The Simon Heng Column

Until now, I hadn’t thought it necessary to talk about my
disability. But now it is.

I became tetraplegic 10 years ago. I need round-the-clock care, as
I cannot do anything physically for myself. My only source of
income has been the benefit system; the pieces I have written for
Community Care are the first paid employment I’ve had in
that time.

Like a good, law-abiding citizen, I declared my changing
circumstances to the Benefits Agency. I have been told that if I
continue to write these columns on a weekly basis I won’t be
entitled to income support, which is a “gateway” benefit to other
entitlements such as housing benefit and free prescriptions. As I
understand it, I’ll still be entitled to incapacity benefit, as the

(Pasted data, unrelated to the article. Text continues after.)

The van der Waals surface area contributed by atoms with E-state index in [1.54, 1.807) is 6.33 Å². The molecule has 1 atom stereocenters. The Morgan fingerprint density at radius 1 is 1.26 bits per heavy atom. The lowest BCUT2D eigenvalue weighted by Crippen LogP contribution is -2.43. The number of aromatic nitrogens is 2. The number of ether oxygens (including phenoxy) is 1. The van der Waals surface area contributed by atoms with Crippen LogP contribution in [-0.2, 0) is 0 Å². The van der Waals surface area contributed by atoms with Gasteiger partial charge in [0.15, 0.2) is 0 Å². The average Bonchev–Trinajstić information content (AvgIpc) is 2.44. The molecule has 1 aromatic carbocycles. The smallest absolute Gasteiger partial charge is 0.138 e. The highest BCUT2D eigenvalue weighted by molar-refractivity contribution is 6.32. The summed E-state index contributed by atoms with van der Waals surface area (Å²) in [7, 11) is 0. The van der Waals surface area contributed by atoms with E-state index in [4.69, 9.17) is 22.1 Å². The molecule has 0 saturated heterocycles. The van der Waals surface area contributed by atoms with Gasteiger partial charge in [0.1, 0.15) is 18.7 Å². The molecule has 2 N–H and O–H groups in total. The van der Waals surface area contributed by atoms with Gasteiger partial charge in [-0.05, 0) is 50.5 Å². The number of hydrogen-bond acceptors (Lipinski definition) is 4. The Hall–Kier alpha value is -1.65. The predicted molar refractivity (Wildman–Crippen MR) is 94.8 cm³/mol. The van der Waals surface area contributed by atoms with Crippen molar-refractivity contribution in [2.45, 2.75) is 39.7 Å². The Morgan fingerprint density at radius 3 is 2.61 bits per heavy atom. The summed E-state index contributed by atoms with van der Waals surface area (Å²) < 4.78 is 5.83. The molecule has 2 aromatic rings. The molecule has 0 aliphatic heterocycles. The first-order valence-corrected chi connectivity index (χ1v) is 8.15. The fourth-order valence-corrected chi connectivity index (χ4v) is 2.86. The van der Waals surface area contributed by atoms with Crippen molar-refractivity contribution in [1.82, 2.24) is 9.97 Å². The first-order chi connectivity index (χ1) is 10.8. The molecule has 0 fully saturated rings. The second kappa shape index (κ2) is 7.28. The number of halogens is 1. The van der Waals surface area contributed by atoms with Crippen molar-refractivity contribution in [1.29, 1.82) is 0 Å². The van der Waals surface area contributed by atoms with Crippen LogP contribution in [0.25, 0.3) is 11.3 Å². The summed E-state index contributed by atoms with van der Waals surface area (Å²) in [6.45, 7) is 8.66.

pay falls within the permitted earnings limit, but only for 26
weeks. After that, it is expected that I would move on to full
employment. If I continued in the same way my incapacity benefit
would be withdrawn.

I am not able to work full-time: I get very tired easily, and
sometimes my physical needs are unpredictable, so a “regular” job
would not be feasible for me.

I calculate that I would need to earn at least £140 per week
to be in the same financial position as I am now. I would also be
working to pay for my own care. I would like to think that I could
earn this much through writing regularly, but I doubt it.

Essentially, I feel trapped. I can’t work enough hours to afford to
lose benefits. I don’t see the point of undervaluing what I do by
asking for a pay cut. I thought the idea of direct payments and the
Independent Living Fund was to provide a level playing field for
disabled people, rather than expecting them to work to pay for
their own care.

Right now, I’m resigning myself to a lifetime on a low income.
Unless you know of a job that involves 10 hours a week at
£30,000 a year…

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